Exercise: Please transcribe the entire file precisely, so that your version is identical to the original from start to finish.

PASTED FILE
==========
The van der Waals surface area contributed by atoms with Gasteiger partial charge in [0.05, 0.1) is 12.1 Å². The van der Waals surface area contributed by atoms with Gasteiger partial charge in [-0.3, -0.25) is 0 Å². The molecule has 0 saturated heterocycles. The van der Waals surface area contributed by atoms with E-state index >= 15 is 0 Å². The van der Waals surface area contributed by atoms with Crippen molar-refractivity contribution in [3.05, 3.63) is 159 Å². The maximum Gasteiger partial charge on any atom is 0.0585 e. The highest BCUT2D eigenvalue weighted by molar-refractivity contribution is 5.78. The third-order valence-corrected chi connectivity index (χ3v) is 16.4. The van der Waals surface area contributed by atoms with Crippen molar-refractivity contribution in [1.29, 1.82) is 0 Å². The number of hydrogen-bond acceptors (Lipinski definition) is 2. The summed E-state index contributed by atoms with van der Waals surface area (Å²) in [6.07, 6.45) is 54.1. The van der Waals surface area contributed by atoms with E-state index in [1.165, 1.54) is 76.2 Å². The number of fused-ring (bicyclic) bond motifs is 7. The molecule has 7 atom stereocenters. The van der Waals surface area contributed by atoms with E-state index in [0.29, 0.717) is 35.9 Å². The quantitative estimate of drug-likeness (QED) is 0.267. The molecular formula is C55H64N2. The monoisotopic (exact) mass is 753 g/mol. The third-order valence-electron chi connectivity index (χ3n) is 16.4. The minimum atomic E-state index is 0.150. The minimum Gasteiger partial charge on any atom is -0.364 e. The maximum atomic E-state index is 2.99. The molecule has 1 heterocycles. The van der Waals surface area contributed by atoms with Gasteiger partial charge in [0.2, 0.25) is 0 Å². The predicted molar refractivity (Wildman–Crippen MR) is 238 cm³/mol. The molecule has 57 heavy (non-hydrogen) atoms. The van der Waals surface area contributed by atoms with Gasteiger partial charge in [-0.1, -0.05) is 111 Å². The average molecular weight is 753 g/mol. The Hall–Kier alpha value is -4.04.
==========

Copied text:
The van der Waals surface area contributed by atoms with Gasteiger partial charge in [0.05, 0.1) is 12.1 Å². The van der Waals surface area contributed by atoms with Gasteiger partial charge in [-0.3, -0.25) is 0 Å². The molecule has 0 saturated heterocycles. The van der Waals surface area contributed by atoms with E-state index >= 15 is 0 Å². The van der Waals surface area contributed by atoms with Crippen molar-refractivity contribution in [3.05, 3.63) is 159 Å². The maximum Gasteiger partial charge on any atom is 0.0585 e. The highest BCUT2D eigenvalue weighted by molar-refractivity contribution is 5.78. The third-order valence-corrected chi connectivity index (χ3v) is 16.4. The van der Waals surface area contributed by atoms with Crippen molar-refractivity contribution in [1.29, 1.82) is 0 Å². The number of hydrogen-bond acceptors (Lipinski definition) is 2. The summed E-state index contributed by atoms with van der Waals surface area (Å²) in [6.07, 6.45) is 54.1. The van der Waals surface area contributed by atoms with E-state index in [1.165, 1.54) is 76.2 Å². The number of fused-ring (bicyclic) bond motifs is 7. The molecule has 7 atom stereocenters. The van der Waals surface area contributed by atoms with E-state index in [0.29, 0.717) is 35.9 Å². The quantitative estimate of drug-likeness (QED) is 0.267. The molecular formula is C55H64N2. The monoisotopic (exact) mass is 753 g/mol. The third-order valence-electron chi connectivity index (χ3n) is 16.4. The minimum atomic E-state index is 0.150. The minimum Gasteiger partial charge on any atom is -0.364 e. The maximum atomic E-state index is 2.99. The molecule has 1 heterocycles. The van der Waals surface area contributed by atoms with Gasteiger partial charge in [0.2, 0.25) is 0 Å². The predicted molar refractivity (Wildman–Crippen MR) is 238 cm³/mol. The molecule has 57 heavy (non-hydrogen) atoms. The van der Waals surface area contributed by atoms with Gasteiger partial charge in [-0.1, -0.05) is 111 Å². The average molecular weight is 753 g/mol. The Hall–Kier alpha value is -4.04.